In addition to covering his scientific contributions, the book explores the personal side of Moseley. In the process Moseley emerges as an eccentric, but somewhat lovable character in the typical "absent-minded professor" mold. A complete stranger to creature comforts, Moseley wore old beaten up clothing and made his own tomato soup out of ketchup and boiling water. His considerable estate was donated to Bowling Green University to help the education of needy but worthy students. Reading this book I was struck by how closely Moseley's career followed the history and institutionalization of science in the state of Ohio. I suspect that in addition to introducing younger botanists to the lively character of Moseley, this may well prove to be the most valuable contribution of the book.
- Vassiliki Betty Smocovitis, Dept. History, University of Florida, Gainesville, FL 32611
Herbs in Bloom: A Guide to Growing Herbs as Ornamental Plants Gardner, Jo Ann, 1998 ISBN 0- 88192-454-7 (cloth U.S. $34.95) 394pp Timber Press, 133 S.W. Second Avenue, Suite 450, Portland, OR 97204-3527
Herbs in Bloom by Jo Ann Gardner carries the subtitle A Guide to Growing Herbs as Ornamental Plants. The author states in her Preface that she stumbled on the ornamental value of herbs, plants more commonly used for medicinal purposes, accidentally while starting a garden at her home on Cape Breton lsland in Canada. Many of the plants which she had hoped to cultivate did not prove hardy, but some herbs which been added casually proved to be both tough and attractive.
Herbs in Bloom presents information in a clear and logically organized fashion. Chapter One deals with growing herbs from seed, including information on pests and diseases. Chapter Two deals with the use of herbs ornamentals in various settings throughout the landscape, from beds and borders to containers. Then comes the third chapter which describes eighty herbs, listed alphabetically. For each herb, a synopsis of the growth characteristics and requirements are given in a list along with the family name and a few common names. If there are multiple species associated with the name of a particular herb, they may be discussed together in one entry or in separate entries. For example, there is a general entry for sage (Salvia; Lamiaceae), but Gardner also includes separate entries for S. officinalis, S. sclarea, and S. viridis.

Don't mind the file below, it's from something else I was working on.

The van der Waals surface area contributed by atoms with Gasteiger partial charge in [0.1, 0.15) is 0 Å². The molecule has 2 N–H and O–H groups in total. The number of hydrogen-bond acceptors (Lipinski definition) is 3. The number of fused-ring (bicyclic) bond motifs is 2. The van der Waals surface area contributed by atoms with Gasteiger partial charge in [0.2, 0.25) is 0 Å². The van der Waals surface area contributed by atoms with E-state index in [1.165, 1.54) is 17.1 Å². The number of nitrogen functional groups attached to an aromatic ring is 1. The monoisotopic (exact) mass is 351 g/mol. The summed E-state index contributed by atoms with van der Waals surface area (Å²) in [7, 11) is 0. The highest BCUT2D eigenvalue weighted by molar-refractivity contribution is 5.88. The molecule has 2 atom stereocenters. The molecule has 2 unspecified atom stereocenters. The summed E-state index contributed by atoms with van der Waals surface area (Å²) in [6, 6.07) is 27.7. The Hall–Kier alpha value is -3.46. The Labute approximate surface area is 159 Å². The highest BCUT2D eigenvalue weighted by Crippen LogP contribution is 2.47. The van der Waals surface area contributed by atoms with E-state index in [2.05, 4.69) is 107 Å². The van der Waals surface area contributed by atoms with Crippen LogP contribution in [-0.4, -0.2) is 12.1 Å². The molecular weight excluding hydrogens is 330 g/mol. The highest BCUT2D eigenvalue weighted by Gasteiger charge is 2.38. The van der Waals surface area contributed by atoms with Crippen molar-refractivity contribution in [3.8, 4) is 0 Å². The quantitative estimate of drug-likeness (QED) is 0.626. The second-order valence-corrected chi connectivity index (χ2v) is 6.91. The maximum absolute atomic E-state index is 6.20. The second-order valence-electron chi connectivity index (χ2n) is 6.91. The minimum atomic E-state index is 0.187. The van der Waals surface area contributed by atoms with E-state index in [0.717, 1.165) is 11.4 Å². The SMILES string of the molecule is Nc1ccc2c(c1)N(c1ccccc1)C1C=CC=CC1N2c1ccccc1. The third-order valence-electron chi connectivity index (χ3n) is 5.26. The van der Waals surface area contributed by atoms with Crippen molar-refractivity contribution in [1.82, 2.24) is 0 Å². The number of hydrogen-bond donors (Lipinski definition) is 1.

Interestingly, some of the species listed might not jump to mind first as being herbs, such as roses. However, the author emphasizes species and selections with herbal uses, as she does by largely limiting her discussion of roses to a discussion of Rosa gailica 'Officinalis,' the Apothecary's rose. More emphasis should have been placed on the non-floral characteristics of some herbs useful for ornamentation. For example, the attractive leaves and glandular inflorescence stems of Salvia glutinosa can be an item of interest and might have found a place in Herbs in Bloom.
Excellent color photographs illustrate the entries throughout, as would be expected for a volume from Timber Press, and there are some black and white drawings illustrating landscape features. These drawings are good but not of the same quality as the photographs or of the same quality as drawings found in other books published by Timber Press. The style of herbs in Bloom flows easily, a pleasant surprise given the heavy and highly romanticized style of many books devoted to subjects from the garden.
Herbs in Bloom belongs in the personal library of anyone interested in herbs or in flower gardening. It is highly appropriate for university libraries and for the reading lists of horticulture classes. Listing this work as a supplemental item for an introductory plant biology class might help some students to bridge the gap between botany and their everyday experiences, increasing their interest in both subjects. Because the author's garden is situated on Cape Breton Island, and because she is using her own experience in choosing the herbs discussed, the book will be most useful for those gardening in USDA zones 5 and 6, as the author herself states. In spite of this, this book should be useful over a wider geographic range where many of these plants will grow, particularly when combined with information on the cultivation requirements of these plants when they are grown outside these zones.